A goal of the SmartIR app is to provide basic instructional support directly in the app so that students, citizen scientists, professionals, and other users can learn what they can do with the incredible power of thermal vision beyond its conventional applications. This requires a lot of development work, such as inventing the artificial intelligence that can guide them through making their own scientific discoveries and engineering decisions. While that kind of instructional power poses an enormous challenge to us, adding some instructional materials in the app so that users can get started is a smaller step that we can take right now.
As of August 30, 2018, I have added 17 experiments in physical sciences that people can do with thermal vision in SmartIR. These experiments, ranging from heat transfer to physical chemistry, are based on my own work in the field of infrared imaging in the past eight years and are all very easy to do (to the point that I call them "kitchen science"). I now finally have a way to deliver these experiments through a powerful app. Figure 1 shows the list of these experiments in SmartIR. Users can click each card to open the corresponding instructional unit (which is a sequence of steps that guide users through the selected set of experiments).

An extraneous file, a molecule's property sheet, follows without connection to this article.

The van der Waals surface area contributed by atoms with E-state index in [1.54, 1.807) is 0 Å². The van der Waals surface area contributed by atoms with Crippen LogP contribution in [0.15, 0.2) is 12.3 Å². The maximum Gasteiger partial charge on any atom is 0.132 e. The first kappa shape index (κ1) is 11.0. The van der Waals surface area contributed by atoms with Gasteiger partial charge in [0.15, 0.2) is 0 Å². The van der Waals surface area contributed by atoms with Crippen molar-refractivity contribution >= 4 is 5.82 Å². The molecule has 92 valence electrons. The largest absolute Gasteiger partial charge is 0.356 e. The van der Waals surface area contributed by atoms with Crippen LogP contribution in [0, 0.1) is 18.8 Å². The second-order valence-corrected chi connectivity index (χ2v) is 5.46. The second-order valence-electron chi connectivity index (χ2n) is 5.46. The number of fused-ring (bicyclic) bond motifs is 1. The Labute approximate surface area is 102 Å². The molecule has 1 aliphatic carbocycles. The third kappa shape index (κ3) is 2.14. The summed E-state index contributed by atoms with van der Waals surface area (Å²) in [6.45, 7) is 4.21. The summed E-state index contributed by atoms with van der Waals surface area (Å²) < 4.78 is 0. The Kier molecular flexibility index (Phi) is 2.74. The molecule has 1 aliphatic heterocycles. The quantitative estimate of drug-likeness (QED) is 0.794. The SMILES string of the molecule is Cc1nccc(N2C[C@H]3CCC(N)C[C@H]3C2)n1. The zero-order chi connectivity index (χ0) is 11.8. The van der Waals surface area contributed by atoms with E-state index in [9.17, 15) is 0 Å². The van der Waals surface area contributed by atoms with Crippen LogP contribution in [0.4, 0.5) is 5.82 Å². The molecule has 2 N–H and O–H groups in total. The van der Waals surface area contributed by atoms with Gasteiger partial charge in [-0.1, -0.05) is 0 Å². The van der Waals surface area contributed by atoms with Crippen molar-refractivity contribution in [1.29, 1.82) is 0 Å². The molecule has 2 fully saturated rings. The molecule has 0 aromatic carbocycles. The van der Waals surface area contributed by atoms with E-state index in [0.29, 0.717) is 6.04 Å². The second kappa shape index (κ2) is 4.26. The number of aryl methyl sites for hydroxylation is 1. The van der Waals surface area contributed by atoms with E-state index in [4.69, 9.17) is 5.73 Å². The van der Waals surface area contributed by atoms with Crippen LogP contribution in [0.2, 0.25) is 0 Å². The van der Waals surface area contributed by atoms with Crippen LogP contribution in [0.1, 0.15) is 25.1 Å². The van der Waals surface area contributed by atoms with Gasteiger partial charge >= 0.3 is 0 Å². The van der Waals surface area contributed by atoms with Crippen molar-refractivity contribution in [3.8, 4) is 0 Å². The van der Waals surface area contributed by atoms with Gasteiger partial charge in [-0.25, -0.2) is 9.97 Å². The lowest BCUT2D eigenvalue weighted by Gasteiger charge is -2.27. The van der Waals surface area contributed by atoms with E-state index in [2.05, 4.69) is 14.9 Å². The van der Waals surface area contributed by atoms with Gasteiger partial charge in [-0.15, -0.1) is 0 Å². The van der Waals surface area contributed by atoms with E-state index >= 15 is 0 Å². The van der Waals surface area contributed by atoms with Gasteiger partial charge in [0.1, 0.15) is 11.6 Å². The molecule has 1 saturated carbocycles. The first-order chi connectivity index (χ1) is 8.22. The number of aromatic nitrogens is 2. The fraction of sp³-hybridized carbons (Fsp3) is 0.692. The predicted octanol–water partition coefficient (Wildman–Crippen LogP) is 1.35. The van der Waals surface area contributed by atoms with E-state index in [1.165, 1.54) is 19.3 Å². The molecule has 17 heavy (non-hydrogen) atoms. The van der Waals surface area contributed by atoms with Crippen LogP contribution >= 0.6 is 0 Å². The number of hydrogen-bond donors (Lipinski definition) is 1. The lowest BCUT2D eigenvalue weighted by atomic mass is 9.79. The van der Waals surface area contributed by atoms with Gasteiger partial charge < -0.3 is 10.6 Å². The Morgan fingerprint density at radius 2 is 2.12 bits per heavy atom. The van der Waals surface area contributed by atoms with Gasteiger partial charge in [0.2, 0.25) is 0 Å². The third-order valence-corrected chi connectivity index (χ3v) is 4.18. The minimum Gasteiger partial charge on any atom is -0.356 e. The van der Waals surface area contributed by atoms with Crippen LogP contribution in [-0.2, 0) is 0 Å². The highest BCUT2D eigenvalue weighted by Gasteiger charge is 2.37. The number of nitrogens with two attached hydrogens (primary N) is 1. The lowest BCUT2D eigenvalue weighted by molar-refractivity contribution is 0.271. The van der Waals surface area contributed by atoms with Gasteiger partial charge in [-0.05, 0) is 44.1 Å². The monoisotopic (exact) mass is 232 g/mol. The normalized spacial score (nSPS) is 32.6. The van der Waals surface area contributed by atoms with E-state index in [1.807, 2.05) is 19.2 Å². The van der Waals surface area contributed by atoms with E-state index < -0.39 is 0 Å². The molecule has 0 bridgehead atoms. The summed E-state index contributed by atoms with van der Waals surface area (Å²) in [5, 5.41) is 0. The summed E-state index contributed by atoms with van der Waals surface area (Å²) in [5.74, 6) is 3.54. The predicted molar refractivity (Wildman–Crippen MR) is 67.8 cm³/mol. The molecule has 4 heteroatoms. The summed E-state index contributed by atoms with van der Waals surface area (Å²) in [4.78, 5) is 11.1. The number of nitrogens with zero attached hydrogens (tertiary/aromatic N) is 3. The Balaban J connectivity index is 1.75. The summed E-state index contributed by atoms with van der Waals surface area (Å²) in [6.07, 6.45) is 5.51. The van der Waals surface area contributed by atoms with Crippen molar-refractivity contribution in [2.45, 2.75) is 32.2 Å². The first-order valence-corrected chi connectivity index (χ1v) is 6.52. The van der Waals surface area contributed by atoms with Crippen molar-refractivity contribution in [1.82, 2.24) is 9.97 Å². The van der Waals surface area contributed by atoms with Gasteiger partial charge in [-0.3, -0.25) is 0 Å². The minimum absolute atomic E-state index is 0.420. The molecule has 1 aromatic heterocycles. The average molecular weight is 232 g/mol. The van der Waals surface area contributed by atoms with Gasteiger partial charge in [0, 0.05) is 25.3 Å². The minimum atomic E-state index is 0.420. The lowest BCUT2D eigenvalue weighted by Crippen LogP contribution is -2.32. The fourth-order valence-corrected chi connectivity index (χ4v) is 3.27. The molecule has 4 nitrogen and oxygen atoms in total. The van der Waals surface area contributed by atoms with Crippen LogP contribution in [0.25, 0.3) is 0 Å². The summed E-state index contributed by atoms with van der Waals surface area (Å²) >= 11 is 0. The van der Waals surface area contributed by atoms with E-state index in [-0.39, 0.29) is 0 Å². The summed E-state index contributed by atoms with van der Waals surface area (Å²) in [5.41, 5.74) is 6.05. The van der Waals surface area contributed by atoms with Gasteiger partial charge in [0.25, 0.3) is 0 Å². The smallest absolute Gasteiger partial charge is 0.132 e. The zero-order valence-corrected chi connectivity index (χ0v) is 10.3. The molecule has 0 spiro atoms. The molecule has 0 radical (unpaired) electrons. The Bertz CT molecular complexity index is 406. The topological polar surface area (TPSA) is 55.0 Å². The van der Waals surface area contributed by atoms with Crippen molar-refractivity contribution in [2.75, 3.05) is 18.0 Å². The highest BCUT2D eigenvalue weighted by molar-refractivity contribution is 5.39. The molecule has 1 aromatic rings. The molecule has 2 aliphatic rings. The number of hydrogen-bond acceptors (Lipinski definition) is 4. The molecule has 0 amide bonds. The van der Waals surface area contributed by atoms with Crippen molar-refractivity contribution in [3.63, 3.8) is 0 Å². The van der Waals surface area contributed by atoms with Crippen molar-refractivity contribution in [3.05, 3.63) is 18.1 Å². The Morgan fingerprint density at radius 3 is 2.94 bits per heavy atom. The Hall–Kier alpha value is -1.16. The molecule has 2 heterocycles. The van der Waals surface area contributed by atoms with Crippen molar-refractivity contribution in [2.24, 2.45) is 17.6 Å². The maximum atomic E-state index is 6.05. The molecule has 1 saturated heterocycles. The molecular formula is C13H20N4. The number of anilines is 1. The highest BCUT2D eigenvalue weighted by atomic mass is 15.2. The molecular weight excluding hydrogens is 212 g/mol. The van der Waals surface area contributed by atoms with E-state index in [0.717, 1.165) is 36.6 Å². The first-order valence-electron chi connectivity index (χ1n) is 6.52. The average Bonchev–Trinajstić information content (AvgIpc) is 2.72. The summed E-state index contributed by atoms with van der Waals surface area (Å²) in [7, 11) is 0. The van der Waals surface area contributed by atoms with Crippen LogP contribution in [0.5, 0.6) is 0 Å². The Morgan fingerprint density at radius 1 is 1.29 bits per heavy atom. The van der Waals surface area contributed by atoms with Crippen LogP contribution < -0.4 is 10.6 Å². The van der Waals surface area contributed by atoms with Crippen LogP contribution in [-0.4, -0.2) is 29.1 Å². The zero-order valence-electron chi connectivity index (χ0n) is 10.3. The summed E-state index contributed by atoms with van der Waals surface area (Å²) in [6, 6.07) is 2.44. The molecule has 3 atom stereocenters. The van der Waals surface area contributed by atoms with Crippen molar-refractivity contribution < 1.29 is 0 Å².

To do better than just putting some HTML pages into the app, I have also built critical features that allow users to switch back and forth between the thermal view and the document view (Figure 2). When users jump to the thermal view from a document, a thumbnail view of that document is shown on top of a floating button in the thermal view window (see the left image in Figure 2), allowing users to click it and go back to the document at any time. The thumbnail also serves to remind them which experiment they are supposed to conduct. When they go back to the document, a thumbnail view of the thermal camera is shown on top of a floating button in the document view window (see the right image in Figure 2), allowing users to click it and go back to the thermal view at any time. This thumbnail view also connects to the image stream from the thermal camera so that users can see current picture the camera is displaying without leaving the document.